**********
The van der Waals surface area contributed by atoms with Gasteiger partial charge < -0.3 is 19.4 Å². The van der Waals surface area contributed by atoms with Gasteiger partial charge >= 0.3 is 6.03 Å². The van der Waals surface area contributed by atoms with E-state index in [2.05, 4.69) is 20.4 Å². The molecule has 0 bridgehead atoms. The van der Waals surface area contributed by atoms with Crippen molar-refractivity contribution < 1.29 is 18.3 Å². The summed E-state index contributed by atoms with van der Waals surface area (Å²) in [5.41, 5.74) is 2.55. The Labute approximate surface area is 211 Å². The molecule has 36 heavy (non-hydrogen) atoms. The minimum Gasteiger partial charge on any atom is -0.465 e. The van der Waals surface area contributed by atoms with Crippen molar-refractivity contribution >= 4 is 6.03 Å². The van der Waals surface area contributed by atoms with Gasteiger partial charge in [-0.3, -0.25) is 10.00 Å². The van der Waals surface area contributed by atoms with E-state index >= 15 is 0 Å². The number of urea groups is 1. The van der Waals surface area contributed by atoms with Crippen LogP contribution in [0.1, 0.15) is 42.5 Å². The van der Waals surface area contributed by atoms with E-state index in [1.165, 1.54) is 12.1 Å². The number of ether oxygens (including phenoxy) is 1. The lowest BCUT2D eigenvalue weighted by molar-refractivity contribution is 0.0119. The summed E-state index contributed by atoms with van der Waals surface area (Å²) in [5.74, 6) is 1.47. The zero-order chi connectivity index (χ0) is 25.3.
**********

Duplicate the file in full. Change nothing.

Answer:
The van der Waals surface area contributed by atoms with Gasteiger partial charge < -0.3 is 19.4 Å². The van der Waals surface area contributed by atoms with Gasteiger partial charge >= 0.3 is 6.03 Å². The van der Waals surface area contributed by atoms with E-state index in [2.05, 4.69) is 20.4 Å². The molecule has 0 bridgehead atoms. The van der Waals surface area contributed by atoms with Crippen molar-refractivity contribution < 1.29 is 18.3 Å². The summed E-state index contributed by atoms with van der Waals surface area (Å²) in [5.41, 5.74) is 2.55. The Labute approximate surface area is 211 Å². The molecule has 36 heavy (non-hydrogen) atoms. The minimum Gasteiger partial charge on any atom is -0.465 e. The van der Waals surface area contributed by atoms with Crippen molar-refractivity contribution >= 4 is 6.03 Å². The van der Waals surface area contributed by atoms with Gasteiger partial charge in [-0.3, -0.25) is 10.00 Å². The van der Waals surface area contributed by atoms with E-state index >= 15 is 0 Å². The number of urea groups is 1. The van der Waals surface area contributed by atoms with Crippen LogP contribution in [0.1, 0.15) is 42.5 Å². The van der Waals surface area contributed by atoms with E-state index in [1.165, 1.54) is 12.1 Å². The number of ether oxygens (including phenoxy) is 1. The lowest BCUT2D eigenvalue weighted by molar-refractivity contribution is 0.0119. The summed E-state index contributed by atoms with van der Waals surface area (Å²) in [5.74, 6) is 1.47. The zero-order chi connectivity index (χ0) is 25.3.